Delacroix’s fascination with the Oriental and the exotic both fuelled and influenced his Romantic tendencies. His journey to Morocco encouraged him to balance Romantic obsessiveness with classical restraint and to inject a significant degree of enlightened empirical observation into his art. He was seduced by the colour and the light of this foreign land, but his sensuous enjoyment of the picturesque developed alongside a scientific interest in colour and form. His responses to Morocco remained, however, deeply influenced by western cultural values.
We have tracked Delacroix’s progression from an avid practitioner of a modified and modernised (Baroque) classicism to a professed, albeit somewhat reluctant, Romantic, and finally to a position (during his visit to Morocco) in which Romantic fantasy was infused by a dedication to first-hand observation and a new sense of living antiquity. In his Death of Sardanapalus he brought Romanticism to a dramatic climax. It was difficult for succeeding artists to surpass his achievements in creating bold and energetic fantasies. Nor could Delacroix sustain, within his own career, his earlier dedication to rebellion and innovation.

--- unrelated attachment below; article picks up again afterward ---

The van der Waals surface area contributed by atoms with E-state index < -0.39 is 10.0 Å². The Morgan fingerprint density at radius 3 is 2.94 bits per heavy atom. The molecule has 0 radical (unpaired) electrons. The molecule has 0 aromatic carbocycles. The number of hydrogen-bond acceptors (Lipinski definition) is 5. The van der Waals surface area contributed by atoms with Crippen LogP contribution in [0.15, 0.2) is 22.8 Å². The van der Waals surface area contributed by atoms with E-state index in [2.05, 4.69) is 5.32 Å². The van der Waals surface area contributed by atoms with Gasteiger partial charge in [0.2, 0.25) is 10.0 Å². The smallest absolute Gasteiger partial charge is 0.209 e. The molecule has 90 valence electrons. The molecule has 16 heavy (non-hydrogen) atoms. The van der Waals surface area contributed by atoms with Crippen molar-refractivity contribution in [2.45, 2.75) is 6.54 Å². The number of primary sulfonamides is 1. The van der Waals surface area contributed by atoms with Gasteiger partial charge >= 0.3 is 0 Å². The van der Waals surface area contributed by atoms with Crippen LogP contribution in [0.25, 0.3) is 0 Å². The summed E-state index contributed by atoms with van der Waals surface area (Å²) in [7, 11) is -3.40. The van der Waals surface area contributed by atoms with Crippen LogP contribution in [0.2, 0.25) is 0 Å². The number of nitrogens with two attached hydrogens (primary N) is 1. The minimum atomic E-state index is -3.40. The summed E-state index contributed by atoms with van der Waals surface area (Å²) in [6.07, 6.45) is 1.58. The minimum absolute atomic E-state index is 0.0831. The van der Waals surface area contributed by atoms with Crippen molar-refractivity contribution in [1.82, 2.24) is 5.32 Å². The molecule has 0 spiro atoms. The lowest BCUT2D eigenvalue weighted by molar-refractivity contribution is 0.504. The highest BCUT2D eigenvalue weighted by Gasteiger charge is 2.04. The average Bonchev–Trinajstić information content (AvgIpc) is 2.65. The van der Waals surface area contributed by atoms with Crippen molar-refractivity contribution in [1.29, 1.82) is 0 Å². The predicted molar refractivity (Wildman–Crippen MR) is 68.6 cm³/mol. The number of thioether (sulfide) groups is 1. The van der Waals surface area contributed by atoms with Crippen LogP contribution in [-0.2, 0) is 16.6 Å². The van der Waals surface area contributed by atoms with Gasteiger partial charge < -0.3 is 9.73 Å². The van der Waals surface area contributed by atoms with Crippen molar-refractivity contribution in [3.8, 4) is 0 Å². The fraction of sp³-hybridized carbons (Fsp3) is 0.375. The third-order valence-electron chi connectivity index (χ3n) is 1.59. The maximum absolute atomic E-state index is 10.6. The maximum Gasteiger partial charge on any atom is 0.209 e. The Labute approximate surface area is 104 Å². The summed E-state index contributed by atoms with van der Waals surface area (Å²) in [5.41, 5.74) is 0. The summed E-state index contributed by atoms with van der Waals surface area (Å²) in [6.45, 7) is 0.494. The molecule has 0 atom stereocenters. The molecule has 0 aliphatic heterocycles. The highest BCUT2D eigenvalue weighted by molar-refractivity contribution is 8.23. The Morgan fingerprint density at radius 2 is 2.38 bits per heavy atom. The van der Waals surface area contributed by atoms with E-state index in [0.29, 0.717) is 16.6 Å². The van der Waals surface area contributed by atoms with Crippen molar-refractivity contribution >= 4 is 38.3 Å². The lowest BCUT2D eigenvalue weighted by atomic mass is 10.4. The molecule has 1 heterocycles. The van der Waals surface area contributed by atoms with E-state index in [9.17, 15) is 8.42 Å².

In the final years of his career Delacroix focused on monumental state commissions such as those for the church of Saint-Sulpice and the Palais-Bourbon in Paris. He also continued to work on paintings inspired by his North African travels and wrote extensively on art. In 1857 he was elected a member of the Académie des Beaux-Arts. Fully integrated into the establishment, the reluctant Romantic rebel was eventually seen as the representative of an established aesthetic, Romantic classicism, that appeared outmoded by comparison with the modern, innovative realism of a new generation of artists such as Gustave Courbet (1819–77).